European football’s biggest giant killers return looking for more scalps, this time on the biggest stage of them all.
Throughout it’s history, football has given us scores of iconic moments that will stay with us all our lives, but seldom do we get moments as captivating and as chilling as the Icelandic national team standing on French soil, leading their tr travelling fans in celebration. The stadiums were quiet, but for the jarring war claps of the Vikings as they had beaten the founders of the game, England, to knock them out of the Euros. Iceland had well and truly announced their arrival on the International stage.
Iceland topped their qualifying group above the formidable likes of Croatia and Turkey to ensure that they were the smallest nation to ever qualify for the competition. They were drafted into Group D for the group stages of the competition, with Argentina, Nigeria and Croatia. Not a lot of people have given Iceland a chance in Russia, with few expecting them to proceed beyond the Round of 16. However, as has been proven time and time again that the World Cup finals never fail to defy expectations and to surprise us all.
We can look back to South Korea’s incredible World Cup run in 2002, with the joint hosts managing to knockout an Italian team boasting some of the biggest names in the game. Iceland are a team of a similar calibre, who have fought to get where they are. The Icelandic FA has put in a lot of sustained work to get the team to the position that they are in, with an exponential increase in the number of Icelandic coaches earning their licences.
Iceland, who overtook Trinidad and Tobago as the smallest country to ever take part in a World Cup, has a population of around 330,000. The team has faced considerable challenges with personnel with none of the current SIDE having taken part in the Champions League. However, the tactics that they employ to immense precision have seen them topple relative European giants like Croatia.
The Nordic nation have received an enormous boost in the form of Everton man, Gylfi Sigurðsson as he was deemed fit enough to take part in the tournament in Russia. The midfielder has endured a tough start to his Merseyside career with injuries getting in his way throughout the season. If the 28-year-old can rediscover the form that brought him to the Toffees, at the World Cu, Iceland will be all the better for it.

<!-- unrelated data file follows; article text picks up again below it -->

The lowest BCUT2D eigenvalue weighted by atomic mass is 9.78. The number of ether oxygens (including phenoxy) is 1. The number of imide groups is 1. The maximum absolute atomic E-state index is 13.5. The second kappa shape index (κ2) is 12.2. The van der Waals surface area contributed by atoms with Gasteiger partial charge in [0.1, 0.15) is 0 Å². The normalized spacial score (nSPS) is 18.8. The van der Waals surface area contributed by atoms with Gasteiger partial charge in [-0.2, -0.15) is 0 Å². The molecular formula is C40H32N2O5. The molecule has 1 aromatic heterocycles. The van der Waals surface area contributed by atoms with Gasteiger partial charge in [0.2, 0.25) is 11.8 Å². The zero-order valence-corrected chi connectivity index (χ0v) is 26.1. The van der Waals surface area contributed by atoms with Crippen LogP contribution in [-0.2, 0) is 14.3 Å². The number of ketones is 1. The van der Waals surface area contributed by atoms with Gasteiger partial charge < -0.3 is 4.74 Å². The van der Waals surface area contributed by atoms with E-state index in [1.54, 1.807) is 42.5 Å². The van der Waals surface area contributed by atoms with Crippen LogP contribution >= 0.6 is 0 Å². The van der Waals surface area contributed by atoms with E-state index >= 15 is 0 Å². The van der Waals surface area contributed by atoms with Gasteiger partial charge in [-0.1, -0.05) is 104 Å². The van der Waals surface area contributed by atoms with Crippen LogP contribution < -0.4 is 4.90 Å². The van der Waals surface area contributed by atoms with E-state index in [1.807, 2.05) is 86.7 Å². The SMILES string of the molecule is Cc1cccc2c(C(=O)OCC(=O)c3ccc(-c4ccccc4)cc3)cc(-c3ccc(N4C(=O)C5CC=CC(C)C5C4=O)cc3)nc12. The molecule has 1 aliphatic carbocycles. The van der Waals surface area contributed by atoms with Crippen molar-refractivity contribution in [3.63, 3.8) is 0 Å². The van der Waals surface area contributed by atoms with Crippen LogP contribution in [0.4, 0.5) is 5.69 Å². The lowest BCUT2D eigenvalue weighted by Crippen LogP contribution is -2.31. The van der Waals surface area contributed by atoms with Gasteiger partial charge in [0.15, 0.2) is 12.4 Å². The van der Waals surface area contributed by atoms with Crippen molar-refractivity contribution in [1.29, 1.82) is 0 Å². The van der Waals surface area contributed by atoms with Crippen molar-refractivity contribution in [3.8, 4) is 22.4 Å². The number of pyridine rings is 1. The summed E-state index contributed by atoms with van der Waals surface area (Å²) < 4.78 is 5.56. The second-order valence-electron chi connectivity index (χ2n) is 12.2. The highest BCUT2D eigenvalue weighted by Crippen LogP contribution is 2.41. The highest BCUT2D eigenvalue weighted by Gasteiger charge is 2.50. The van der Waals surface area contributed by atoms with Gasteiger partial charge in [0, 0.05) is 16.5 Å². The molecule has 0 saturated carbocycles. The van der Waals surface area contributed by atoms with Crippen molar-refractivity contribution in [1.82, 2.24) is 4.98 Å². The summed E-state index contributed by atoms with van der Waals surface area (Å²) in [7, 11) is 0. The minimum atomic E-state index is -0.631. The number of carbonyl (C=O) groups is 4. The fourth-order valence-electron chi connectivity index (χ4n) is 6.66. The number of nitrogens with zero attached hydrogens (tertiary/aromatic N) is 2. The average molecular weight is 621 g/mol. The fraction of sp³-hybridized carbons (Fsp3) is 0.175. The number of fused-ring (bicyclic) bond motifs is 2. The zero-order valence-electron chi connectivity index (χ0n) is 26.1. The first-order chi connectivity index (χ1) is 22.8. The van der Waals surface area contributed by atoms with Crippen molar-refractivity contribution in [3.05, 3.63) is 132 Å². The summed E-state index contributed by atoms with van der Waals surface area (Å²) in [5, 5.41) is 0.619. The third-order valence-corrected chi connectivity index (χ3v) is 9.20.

Iceland lie in a very tricky group, with Lionel Messi’s Argentina looking favourites to top it. They will look to games against Croatia and Nigeria as potential keys to progression. If they can pull off similar upsets to the ones at the Euros, we might be in for something very special this summer.
The famous Viking Clap by the Iceland fans
Despite the fact that they topped their group in qualifying, Iceland are still widely regarded as underdogs in the World Cup. They proved to the world that they weren’t the stereotypical one hit wonders, as they qualified for the summer tournament. However, the little Nordic nation will relish the tag and will most certainly play like men on a mission to prove their abilities to the world.
While we can only guess how they will perform at the World Cup, we can be sure of one thing, they will celebrate everything they do in Russia, just the way they came into the tournament, as a team and as a country.
When Leicester City defied the odds to lift the Premier League title in 2015-2016, the famous English commentator, Peter Drury famously stated after a goal against Manchester City, “Why shouldn’t they be Champions?”. The statement was made as Leicester’s rise to the top of the league was met with shock and disbelief.
We now ask, “Why shouldn’t Iceland do well?”. Football is a fickle sport and the impossible takes place on a regular basis. So, what is stopping a little Nordic nation resting on volcanic soil with the population of a large town, from toppling the biggest footballing countries in the world? Absolutely nothing. Give it your best lads!